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Retrograde Transport

Q: I have a question about Retrograde Transport. There is a comment in the FAQ “In fact, we recommend that you wait two weeks at least to see immunohistological evidence of a toxic effect after injection of a saporin toxin in vivo.” Are there data to support this recommendation? As a researcher who utilizes your toxin products I often get asked about the time course of toxin action. It’s difficult to answer because the literature is currently limited with regard to in vivo toxin application. Any citations, advice, or comments would be greatly appreciated.

A: Actually there’s quite a bit of in vivo use. Or is it just that I think the glass is half full? If you search PubMed for the use of the immunotoxin 192-IgG-SAP using the terms ‘192’ and ‘saporin,’ you’ll get 223 hits, and all of these describe in vivo use.

As far as the two-week idea, you’re right, it’s a bit more challenging to pin that down in the literature. In our book, Suicide Transport and Immunolesioning [1], Ron Wiley discusses at several points the microglial infiltration that occurs and subsides by 14 days. That is what cleans out the antigens that you probably would use to demonstrate cell death – that is, they aren’t there any more. You might want to see if it’s in your library; it’s a good basic source of info. You can also view more References on our website.

As far as the process, Waite et al. [2] show the appearance of behavioral effects associated with neuronal loss at day four and plateauing at day 7. This coincides with the time course seen in vitro [3]. At this point, microglia will infiltrate; this is nicely described in Seeger et al. [4]. However, they stop at 7 days, which is probably the peak day for infiltration. Once there is complete removal of the detritus, microglia down-regulate and at 14 days, you don’t see them, or the antigens that belonged to the cells that were eliminated. So that’s the idea behind waiting.

Q: Do you have a product which can be used to produce retrograde lesions WITHOUT killing cells at the site of injection? What I’d like to do is to kill neurons that project to an efferent nucleus without damaging neurons in the efferent nucleus itself.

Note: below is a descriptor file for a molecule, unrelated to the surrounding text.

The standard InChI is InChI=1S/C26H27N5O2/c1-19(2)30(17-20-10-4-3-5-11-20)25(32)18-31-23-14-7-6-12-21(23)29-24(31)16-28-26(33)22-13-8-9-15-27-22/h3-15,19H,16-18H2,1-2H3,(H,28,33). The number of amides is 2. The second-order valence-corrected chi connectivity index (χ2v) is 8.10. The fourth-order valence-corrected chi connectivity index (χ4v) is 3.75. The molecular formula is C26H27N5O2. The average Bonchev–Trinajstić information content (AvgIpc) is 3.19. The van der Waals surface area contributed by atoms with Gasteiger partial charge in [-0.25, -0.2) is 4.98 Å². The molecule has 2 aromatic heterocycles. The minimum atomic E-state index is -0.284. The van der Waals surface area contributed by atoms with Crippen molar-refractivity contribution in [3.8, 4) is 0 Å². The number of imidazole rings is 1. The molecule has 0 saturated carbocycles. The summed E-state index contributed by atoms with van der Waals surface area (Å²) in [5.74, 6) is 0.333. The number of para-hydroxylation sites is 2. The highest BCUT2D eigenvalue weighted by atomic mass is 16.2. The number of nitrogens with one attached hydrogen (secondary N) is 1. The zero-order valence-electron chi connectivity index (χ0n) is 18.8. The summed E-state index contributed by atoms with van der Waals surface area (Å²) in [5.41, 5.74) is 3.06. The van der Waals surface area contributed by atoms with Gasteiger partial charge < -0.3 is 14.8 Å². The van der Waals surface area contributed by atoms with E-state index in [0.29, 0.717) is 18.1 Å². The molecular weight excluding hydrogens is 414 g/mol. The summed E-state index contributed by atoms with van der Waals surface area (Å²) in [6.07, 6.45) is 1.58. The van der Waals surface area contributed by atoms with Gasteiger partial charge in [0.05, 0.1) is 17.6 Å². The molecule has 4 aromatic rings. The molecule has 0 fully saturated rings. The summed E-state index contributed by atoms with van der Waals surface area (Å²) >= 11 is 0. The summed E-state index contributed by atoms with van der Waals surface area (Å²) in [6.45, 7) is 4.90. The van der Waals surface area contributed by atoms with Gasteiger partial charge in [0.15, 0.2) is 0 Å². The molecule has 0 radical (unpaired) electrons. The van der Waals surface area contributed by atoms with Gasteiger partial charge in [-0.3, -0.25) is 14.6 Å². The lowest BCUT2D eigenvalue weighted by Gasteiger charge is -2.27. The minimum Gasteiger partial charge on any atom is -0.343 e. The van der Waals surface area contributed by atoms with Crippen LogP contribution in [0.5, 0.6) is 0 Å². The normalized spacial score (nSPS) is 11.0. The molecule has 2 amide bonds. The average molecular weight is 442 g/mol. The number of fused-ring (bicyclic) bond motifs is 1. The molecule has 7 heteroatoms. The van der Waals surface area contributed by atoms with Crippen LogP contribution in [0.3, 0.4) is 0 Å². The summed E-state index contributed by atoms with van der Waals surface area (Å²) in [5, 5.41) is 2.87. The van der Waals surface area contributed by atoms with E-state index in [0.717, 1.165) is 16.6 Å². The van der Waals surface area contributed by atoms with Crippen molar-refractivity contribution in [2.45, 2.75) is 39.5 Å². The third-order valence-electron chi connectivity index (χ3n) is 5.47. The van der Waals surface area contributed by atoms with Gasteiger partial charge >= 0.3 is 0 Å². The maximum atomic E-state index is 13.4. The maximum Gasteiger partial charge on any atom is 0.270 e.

A: Making a selective retrograde neural lesion based only on the criterion that the cells to be lesioned are afferent to a particular nucleus or population of neurons, is a formidable challenge at present. Conceptually, this would seem to require a targeted toxin that was taken up only by afferent terminals and not by dendrites, cell bodies and/or axonal membranes of the neurons that are to be de-afferented.

There are some instances in which you can avoid local killing, but only in the case in which there are no receptors in that area, except from projections. So for instance, cholinergic neurons will project to the cortex. You can inject 192-IgG-SAP (Cat. #IT-01) there; it will be taken up and eliminate basal forebrain neurons with little harm to other cortical neurons. Or you can inject anti-DBH-SAP (Cat. #IT-03) into the spinal cord; it will eliminate brainstem neurons that project to there. Currently, this task is best suited to immunotoxins since there is little data on using neuropeptide toxin conjugates to produce retrograde lesions. If armed to kill, a growth factor such as NGF might also work, if toxin conjugation did not damage binding and intracellular trafficking of the NGF. But these are special cases (which you can find in our reference lists for these products).

Targeting presynaptic antigens that are common to all types of axon terminals would seem a dubious undertaking since success with an immunotoxin requires the target molecule be displayed on the external surface of the terminal and not be present at all on cell bodies or dendrites. I do not know of a suitable target molecule for this purpose.

See: Targeted Toxins

References

  1. Wiley RG et al. Suicide Transport and Immunolesioning. , 1994. R.G. Landes, Houston
  2. Waite JJ et al. Time course of cholinergic and monoaminergic changes in rat brain after immunolesioning with 192 IgG-saporin. Neurosci Lett 169:154-158, 1994.
  3. Mantyh PW et al. Inhibition of hyperalgesia by ablation of lamina I spinal neurons expressing the substance P receptor. Science 278:275-279, 1997.
  4. Seeger G et al. Electron microscopic evidence for microglial phagocytotic activity and cholinergic cell death after administration of the immunotoxin 192IgG-saporin in rat. J Neurosci Res 48:465-476, 1997.